Major General Lalor: I think I am in the Air Vice-Marshal’s camp. I do not think that what we are asking of the reserves is necessarily radical. I think that the commitment that the Army has made is radical. There have been many reviews in which we have talked about integration and more useable reserves, and that has not been translated into fundamental change. That commitment to whole-force manning is radical, but what we are asking our reservists to do-and all the components thereof, including employers-is not necessarily that radical if you look at what we have been doing since the Balkans, and indeed even before that with the commitment to the cold war.

Q224 Chair: And from a business point of view, Mr Cherry and Mr Ehmann, do you see it as radical? Do you see it as a major change, or have you not seen sufficient evidence of that yet?

Mike Cherry: I do not personally feel that it is radical in terms of employers supporting their reserves. I think it needs to be recognised that they need adequate training, adequate kit and everything else to make this work. In that respect, we have gone through these feast and famine cycles over time with the reserve forces, and there needs to be a strong recognition that the support has to be there, and the right kit and everything else has to be in place to make this happen.

I think society has changed as well. We highlighted this in our submission. Society generally these days has lost contact. The MOD has been working in its own silos, and we need to make that connection work properly if we are to get this underpinned by society at large and to get most employers to support it as the MOD would wish.

Q225 Chair: Would the IOD approve of that?

Alexander Ehmann: I have a slightly different take; I would say they are radical. The expectations are pretty radical on employers and on workplaces generally. On the positive side, that radicalism is well intentioned. I can see the objectives, but-perhaps we will get on to this later-I do think in some cases there are elements of poorly evidenced reasons for some of the actions that have been taken. There are instances in the proposals put forward that seek to deliver greater levels of employer participation in the efforts to garner more reservists, but in some cases the energies are being allocated to the wrong areas.

Q226 Chair: We will come on to that, but if we do not, could you insist somehow that we do?

Alexander Ehmann: Yes.

Q227 Chair: If you were being critical of these plans, which I will not require you to be, would you say that they have been fully and properly tested?

Air Vice-Marshal Luker: I don’t think they have been fully and properly tested, other than on paper. The proposition that was set out at the start, which the commission produced, looks as though it is entirely achievable on paper, but there are elements within it that still need to be tested more thoroughly than they currently are. The real implementation of the plan is relatively young, but it has happened quickly. Whereas the commission recommended a phased approach to the introduction of this change, from our perspective those phases have been blurred into a single entity. That has prevented some proper experimentation and development in areas where there has been an urgency to press on. As a result, we are already seeing practical problems, but, from our perspective, there is no lack of commitment from the senior levels of both the political and military leadership to make it work. If you were to focus on one thing-I am sure you will-namely the achievement of recruiting at the moment, you can see that there are elements of that that are not fully tested and urgently need addressing.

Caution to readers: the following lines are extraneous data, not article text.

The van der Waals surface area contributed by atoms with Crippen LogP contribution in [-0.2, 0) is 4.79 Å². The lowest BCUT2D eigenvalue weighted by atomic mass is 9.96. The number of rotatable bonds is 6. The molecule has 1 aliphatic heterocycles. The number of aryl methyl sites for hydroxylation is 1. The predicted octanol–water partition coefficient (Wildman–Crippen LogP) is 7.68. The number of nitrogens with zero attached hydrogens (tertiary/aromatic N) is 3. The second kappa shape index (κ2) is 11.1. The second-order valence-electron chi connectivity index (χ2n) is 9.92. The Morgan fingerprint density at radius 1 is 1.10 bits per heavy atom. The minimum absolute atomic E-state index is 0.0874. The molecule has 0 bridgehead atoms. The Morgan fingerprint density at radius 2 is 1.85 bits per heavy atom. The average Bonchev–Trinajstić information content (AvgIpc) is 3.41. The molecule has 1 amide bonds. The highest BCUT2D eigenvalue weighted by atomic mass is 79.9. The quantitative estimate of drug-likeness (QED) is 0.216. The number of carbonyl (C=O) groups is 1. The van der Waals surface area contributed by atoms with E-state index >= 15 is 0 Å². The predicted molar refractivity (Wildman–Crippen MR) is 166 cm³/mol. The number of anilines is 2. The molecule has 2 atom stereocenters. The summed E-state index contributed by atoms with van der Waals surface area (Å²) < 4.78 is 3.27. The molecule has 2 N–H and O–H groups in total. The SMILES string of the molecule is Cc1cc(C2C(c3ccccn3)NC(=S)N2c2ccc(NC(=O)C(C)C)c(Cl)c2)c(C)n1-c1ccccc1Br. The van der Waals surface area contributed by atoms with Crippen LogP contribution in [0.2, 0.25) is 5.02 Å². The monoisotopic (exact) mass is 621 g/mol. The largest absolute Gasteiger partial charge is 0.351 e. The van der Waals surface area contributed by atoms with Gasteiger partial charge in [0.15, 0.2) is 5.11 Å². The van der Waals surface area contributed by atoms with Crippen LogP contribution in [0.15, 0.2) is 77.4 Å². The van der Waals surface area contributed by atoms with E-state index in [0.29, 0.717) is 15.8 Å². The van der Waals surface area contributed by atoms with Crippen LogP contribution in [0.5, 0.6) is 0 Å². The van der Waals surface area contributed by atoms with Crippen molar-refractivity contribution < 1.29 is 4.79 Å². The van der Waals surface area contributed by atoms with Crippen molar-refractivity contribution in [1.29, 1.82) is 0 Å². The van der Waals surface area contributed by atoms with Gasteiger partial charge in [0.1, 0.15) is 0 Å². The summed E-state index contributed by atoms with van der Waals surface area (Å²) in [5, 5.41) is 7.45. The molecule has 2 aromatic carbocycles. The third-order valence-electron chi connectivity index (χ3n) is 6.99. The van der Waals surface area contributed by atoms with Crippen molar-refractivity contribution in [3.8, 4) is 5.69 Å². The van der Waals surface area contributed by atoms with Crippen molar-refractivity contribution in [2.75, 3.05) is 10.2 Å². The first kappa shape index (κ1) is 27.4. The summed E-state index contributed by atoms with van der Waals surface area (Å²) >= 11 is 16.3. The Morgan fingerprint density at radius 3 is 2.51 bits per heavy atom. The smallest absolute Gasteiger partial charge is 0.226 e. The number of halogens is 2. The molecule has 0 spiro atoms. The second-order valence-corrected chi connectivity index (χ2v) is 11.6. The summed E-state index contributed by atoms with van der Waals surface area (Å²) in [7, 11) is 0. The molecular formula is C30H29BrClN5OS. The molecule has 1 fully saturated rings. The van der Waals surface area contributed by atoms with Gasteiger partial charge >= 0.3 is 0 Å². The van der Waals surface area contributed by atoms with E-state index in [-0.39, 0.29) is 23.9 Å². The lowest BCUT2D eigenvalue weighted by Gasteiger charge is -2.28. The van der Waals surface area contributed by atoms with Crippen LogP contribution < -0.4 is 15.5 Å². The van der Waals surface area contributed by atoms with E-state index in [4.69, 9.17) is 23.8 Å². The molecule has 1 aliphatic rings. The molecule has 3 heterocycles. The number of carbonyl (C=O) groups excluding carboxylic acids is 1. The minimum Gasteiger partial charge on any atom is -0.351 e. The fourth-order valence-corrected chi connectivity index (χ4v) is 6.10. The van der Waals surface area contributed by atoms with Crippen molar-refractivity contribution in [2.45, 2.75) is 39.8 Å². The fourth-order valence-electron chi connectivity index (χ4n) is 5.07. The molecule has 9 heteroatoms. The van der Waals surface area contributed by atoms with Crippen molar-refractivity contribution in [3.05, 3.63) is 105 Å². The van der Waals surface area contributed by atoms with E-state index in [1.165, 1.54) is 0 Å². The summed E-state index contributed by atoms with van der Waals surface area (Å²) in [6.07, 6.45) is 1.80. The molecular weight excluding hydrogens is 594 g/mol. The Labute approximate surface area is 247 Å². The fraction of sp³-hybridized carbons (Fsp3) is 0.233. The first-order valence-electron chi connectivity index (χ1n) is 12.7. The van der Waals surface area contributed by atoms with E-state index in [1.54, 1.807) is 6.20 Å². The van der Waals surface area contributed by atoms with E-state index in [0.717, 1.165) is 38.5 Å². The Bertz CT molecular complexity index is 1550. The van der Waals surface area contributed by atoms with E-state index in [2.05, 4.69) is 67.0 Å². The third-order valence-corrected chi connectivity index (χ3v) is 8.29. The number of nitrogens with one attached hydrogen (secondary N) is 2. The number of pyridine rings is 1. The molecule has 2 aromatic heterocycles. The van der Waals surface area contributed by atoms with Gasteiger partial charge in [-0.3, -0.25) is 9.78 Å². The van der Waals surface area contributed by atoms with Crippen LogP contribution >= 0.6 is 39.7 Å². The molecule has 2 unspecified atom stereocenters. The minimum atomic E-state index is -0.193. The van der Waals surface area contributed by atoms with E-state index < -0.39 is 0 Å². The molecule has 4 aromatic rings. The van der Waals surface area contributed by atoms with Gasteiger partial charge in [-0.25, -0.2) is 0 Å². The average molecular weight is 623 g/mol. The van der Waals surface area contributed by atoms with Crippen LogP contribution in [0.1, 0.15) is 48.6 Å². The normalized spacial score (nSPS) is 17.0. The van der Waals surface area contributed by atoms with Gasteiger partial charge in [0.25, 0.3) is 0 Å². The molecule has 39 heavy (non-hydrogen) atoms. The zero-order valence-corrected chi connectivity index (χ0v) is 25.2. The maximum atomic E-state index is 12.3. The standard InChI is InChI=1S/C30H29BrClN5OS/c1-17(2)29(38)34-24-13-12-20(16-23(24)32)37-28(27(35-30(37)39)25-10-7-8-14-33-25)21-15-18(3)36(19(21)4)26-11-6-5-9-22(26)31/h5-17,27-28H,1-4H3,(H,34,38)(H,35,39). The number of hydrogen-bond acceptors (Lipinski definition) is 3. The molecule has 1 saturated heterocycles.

Q228 Chair: Each of the three of you military men is on the external scrutiny group, so when you say "from our perspective", is that from the point of view of that group?

Air Vice-Marshal Luker: It is. We had about six months over the course of the last year in which we looked at this, and such problems were hinted at but had not yet manifested themselves. In the course of this year, they are becoming more obvious.

Q229 Chair: As you suggested, we will be coming on to recruiting.

If you were in a red-team mode and looking for successes and flaws in this plan, what would you say they were?

Major General Lalor: The only concern, as Paul Luker has said, is that-I do not have a problem with the substance of the plan, the Commission’s report or its translation into the plan. The timeline is the key issue. With the experience of a reservist, I do worry that not enough consideration was taken in the SDSR of where the Territorial Army was. The Commission referred to the TA having been in decline. Indeed, our report said that the decline was due to policy and management. What concerns me is that everything is eminently deliverable, but I worry about the time scales, because it was not factored in that it would take considerable time, effort and resources, which are being applied, to get the TA back to the steady state that it enjoyed before resources, for justifiable reasons, were taken away for the greater importance of operations in Iraq and Afghanistan.